Anxiety Sensitivity: Theory, Research, and Treatment of the Fear of Anxiety

By Steven Taylor | Go to book overview
Save to active project

of AS will help enhance an understanding of the determinants of common and fundamental fears.

Although there have been only a handful of studies of the expectancy theory, available findings cast doubt on the adequacy of the theory. Indeed, some studies have obtained results that are directly opposite to those predicted by Equation 1. Modifications to this equation may be necessary. We have proposed one modification, which was designed to account for recent findings (e.g., Telch & Harrington, 1994). However, it remains to be seen whether our modified equation outperforms Equation 1 when new data sets are used. Also, to determine whether AS is a critical variable, the predictive power of these equations should be directly compared to those of other models, including models that do not include AS as a variable. Such empirically based comparisons should advance our understanding of the role of AS in anxiety disorders and subsequently direct effective treatment strategies.


ACKNOWLEDGMENTS

Preparation of this chapter was supported in part by a grant from the British Columbia Health Research Foundation.


REFERENCES

American Psychiatric Association. ( 1994). Diagnostic and statistical manual of mental disorders ( 4th ed.). Washington, DC: Author.

Bandura A. ( 1988). "Self-efficacy conceptions of anxiety". Anxiety Research, 1, 77-98.

Clark D. M. ( 1986). "A cognitive approach to panic". Behaviour Research and Therapy, 24, 461-470.

Davey G. C. L. ( 1992). "Classical conditioning and the acquisition of human fears and phobias: A review and synthesis of the literature". Advances in Behaviour Research and Therapy, 14, 29-66.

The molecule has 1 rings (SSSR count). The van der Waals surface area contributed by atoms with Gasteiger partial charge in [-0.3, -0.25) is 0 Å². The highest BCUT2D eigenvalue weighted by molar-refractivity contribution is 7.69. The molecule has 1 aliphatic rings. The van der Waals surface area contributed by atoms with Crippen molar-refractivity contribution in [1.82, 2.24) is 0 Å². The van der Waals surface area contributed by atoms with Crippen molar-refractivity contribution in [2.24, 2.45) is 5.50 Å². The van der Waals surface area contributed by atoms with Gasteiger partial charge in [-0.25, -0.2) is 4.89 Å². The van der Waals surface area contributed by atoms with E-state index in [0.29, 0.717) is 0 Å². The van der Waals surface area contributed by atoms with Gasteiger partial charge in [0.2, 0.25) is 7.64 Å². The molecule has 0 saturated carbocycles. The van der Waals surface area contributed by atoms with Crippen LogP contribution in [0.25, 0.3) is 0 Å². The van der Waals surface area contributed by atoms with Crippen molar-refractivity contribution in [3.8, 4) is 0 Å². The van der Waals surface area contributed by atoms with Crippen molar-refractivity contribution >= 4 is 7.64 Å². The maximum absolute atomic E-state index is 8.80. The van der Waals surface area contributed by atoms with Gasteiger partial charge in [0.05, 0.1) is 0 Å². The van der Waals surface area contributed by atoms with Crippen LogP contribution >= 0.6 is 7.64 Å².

Geer J. H. ( 1965). "The development of a scale to measure fear". Behaviour Research and Therapy, 3, 45-53.

Gray J. A. ( 1982). The neuropsychology of anxiety. Oxford: Oxford University Press.

Gursky D. M., & Reiss S. ( 1987). "Identifying danger and anxiety expectancies as components of common fears". Journal of Behavior Therapy and Experimental Psychiatry, 18, 317-324.

Izard C. E. ( 1977). Human emotions. New York: Plenum.

Klein D. F. ( 1993). "False suffocation alarms, spontaneous panics, and related conditions: An integrative hypothesis". Archives of General Psychiatry, 50, 306-317.

Lilienfeld S. O. ( 1996a). "Anxiety sensitivity is not distinct from trait anxiety". In R. M. Rapee (Ed.), Current controversies in the anxiety disorders (pp. 228-244). New York: Guilford.

-31-

Notes for this page

Add a new note
If you are trying to select text to create highlights or citations, remember that you must now click or tap on the first word, and then click or tap on the last word.
Loading One moment ...
Project items
Notes
Cite this page

Cited page

Style
Citations are available only to our active members.
Sign up now to cite pages or passages in MLA, APA and Chicago citation styles.

Cited page

Bookmark this page
Anxiety Sensitivity: Theory, Research, and Treatment of the Fear of Anxiety
Table of contents

Table of contents

Settings

Settings

Typeface
Text size Smaller Larger
Search within

Search within this book

Look up

Look up a word

  • Dictionary
  • Thesaurus
Please submit a word or phrase above.
Print this page

Print this page

Why can't I print more than one page at a time?

While we understand printed pages are helpful to our users, this limitation is necessary to help protect our publishers' copyrighted material and prevent its unlawful distribution. We are sorry for any inconvenience.
Full screen
/ 370

matching results for page

Cited passage

Style
Citations are available only to our active members.
Sign up now to cite pages or passages in MLA, APA and Chicago citation styles.

Cited passage

Welcome to the new Questia Reader

The Questia Reader has been updated to provide you with an even better online reading experience.  It is now 100% Responsive, which means you can read our books and articles on any sized device you wish.  All of your favorite tools like notes, highlights, and citations are still here, but the way you select text has been updated to be easier to use, especially on touchscreen devices.  Here's how:

1. Click or tap the first word you want to select.
2. Click or tap the last word you want to select.

OK, got it!

Thanks for trying Questia!

Please continue trying out our research tools, but please note, full functionality is available only to our active members.

Your work will be lost once you leave this Web page.

For full access in an ad-free environment, sign up now for a FREE, 1-day trial.

Already a member? Log in now.

Are you sure you want to delete this highlight?